Former Republican senator Jeff Flake, a Trump antagonist, said his former colleagues believe the foreign leader interactions under investigation in the House represent “new territory” compared with past challenges, including the Russia investigation.

“There is a concern that he’ll get through it and he’ll exact revenge on those who didn’t stand with him,” Flake said. “There is no love for the president among Senate Republicans, and they aspire to do more than answer questions about his every tweet and issue. But they know this is the president’s party and the bargain’s been made.”

The responses from most Republicans have infuriated and distressed Democrats, who consider Trump’s conduct a brazen and unconstitutional abuse of power.

“My Republican colleagues’ silence seems unsustainable and inexcusable, given the threat to our national security as well as the integrity of our democratic institutions,” said Sen. Richard Blumenthal (D-Conn.).

The frenetic reactions underscore how Republicans are navigating this moment on their own, without direction from the White House or clear guidance from the congressional leadership.

Many Republicans also said in interviews last week that Trump’s ability to nominate and confirm dozens of conservative federal judicial nominees and pass an overhaul of the tax code makes it harder to argue to their voters that he is now a burden on the party’s policy agenda.

This is not the first such crossroads, of course. Republicans largely stood behind Trump in 2016 after the release of the “Access Hollywood” tape on which he bragged of sexual assault, as well as during the darkest days of the Russia investigation and in the wake of racist comments.

“It feels like we’ve been constantly moving the line,” said Tom Rath, a GOP fixture in New Hampshire. “We say, ‘Don’t cross this line.’ Okay, you crossed it. So, ‘Don’t cross this line.’ We’re finally at a point where patience is exhausted, reason is exhausted and, quite frankly, the voters are exhausted.”

A Republican strategist who is close with several senators and spoke on the condition of anonymity to share a candid assessment called the situation “a disaster.” This consultant has been advising clients to “say as little as possible” about impeachment developments to buy time.

Since last month’s whistleblower complaint sparked the impeachment inquiry, 48 percent of Americans support impeachment and 46 percent oppose it, according to an average of polls analyzed by The Washington Post. Among Republicans, however, 11 percent support impeachment and 86 percent oppose it, the analysis found.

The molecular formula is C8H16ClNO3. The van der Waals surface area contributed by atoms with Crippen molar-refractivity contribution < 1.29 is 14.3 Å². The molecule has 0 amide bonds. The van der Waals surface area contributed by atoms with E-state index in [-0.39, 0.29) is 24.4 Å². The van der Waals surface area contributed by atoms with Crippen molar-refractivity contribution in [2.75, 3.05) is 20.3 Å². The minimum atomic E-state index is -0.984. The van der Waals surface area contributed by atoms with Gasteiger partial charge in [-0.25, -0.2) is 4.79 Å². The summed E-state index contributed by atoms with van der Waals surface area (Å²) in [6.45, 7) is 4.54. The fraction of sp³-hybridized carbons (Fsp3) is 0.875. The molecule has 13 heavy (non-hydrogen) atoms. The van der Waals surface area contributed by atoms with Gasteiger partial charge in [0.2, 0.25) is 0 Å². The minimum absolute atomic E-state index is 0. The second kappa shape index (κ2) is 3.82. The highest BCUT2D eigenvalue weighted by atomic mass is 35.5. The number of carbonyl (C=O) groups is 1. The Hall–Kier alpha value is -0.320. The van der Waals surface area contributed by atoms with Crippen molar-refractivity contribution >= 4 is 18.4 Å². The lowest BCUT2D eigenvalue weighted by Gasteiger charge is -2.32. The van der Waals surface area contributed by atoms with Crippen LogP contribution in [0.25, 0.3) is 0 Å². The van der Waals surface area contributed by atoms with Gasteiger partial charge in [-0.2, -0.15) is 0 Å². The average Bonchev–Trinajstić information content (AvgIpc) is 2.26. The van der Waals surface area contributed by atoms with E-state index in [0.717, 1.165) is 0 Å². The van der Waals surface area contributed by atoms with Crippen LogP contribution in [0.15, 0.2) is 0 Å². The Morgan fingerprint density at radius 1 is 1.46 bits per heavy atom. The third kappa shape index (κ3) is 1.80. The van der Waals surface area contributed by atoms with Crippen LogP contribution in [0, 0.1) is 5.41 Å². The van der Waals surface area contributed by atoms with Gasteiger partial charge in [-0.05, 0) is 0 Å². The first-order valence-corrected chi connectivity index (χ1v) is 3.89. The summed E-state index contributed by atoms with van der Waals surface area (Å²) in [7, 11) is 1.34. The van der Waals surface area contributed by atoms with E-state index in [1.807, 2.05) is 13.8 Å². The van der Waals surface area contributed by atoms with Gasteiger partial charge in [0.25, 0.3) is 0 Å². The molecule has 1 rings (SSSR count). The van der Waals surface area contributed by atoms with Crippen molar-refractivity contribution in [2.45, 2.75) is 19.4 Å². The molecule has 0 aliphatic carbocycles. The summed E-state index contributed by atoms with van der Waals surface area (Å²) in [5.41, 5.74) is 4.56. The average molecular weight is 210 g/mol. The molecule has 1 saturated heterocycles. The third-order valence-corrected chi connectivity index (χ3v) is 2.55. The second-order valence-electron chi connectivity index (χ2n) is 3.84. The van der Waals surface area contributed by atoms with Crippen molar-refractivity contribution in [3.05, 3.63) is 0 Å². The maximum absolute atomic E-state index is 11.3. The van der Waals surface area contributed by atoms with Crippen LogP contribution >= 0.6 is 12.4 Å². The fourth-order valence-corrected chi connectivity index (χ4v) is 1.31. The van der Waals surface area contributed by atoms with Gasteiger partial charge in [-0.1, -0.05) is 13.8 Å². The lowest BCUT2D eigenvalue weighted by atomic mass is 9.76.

“There just hasn’t been pushback, and in part it’s because of this perception that he’s like Rasputin with the base with magic powers,” said GOP consultant Mike Murphy, a Trump critic.

Fox News personality Tucker Carlson, who is admired by Trump and occasionally speaks with him, co-wrote an essay in the Daily Caller last week offering a road map for Republicans, writing that “there’s no way to spin” Trump’s request that a foreign leader investigate one of his domestic opponents as proper, but that it did not rise to the level of an impeachable offense.

Veteran party figures said a true break with Trump is possible, but could take months, if not years. Senate Republicans are taking their cues from Majority Leader Mitch McConnell (R-Ky.), a taciturn operator who has labored to maintain an uneasy but transactional relationship with Trump.

Though a loyal Republican, McConnell has a history of expressing public concern with an embattled president in his own party. In 1973, McConnell, then a budding Kentucky politician, called the Watergate affair “totally repugnant” and denounced the conduct of President Richard Nixon and some in his administration, as documented by McConnell biographer John David Dyche.

In a new campaign ad released over the weekend, McConnell remained firmly at Trump’s side, saying, “The way that impeachment stops is a Senate majority with me as majority leader.”

Other than Romney and Sen. Ben Sasse (R-Neb.), who also has criticized Trump’s conduct with Ukrainian and Chinese counterparts, others who might break with the president include Lamar Alexander of Tennessee, who is retiring next year, and Senate Intelligence Committee Chairman Richard Burr of North Carolina, according to two top Republicans in close touch with senators.

Still, many more Republicans would have to join them to reach the two-thirds majority in the upper chamber required to convict the president and remove him from office.

“Nobody wants to be the zebra that strays from the pack and gets gobbled up by the lion,” a former senior administration official said in assessing the current consensus among Senate Republicans. “They have to hold hands and jump simultaneously … Then Trump is immediately no longer president and the power he can exert over them and the punishment he can inflict is, in the snap of a finger, almost completely erased.”

Yet with Washington as polarized as at any time in recent history, political winds may not blow strongly enough. As long as impeachment is a Democratic priority driven by House Speaker Nancy Pelosi (Calif.), it will be difficult — if not impossible — for Senate Republicans to get on board, argued Alex Castellanos, a longtime GOP strategist.

“The more passions swell in Pelosi’s world, the more McConnell will deflate them,” Castellanos said. Impeachment proceedings, he predicted, will be “an overhyped movie with an unsatisfying end.”

Rachael Bade and Emily Guskin contributed to this report.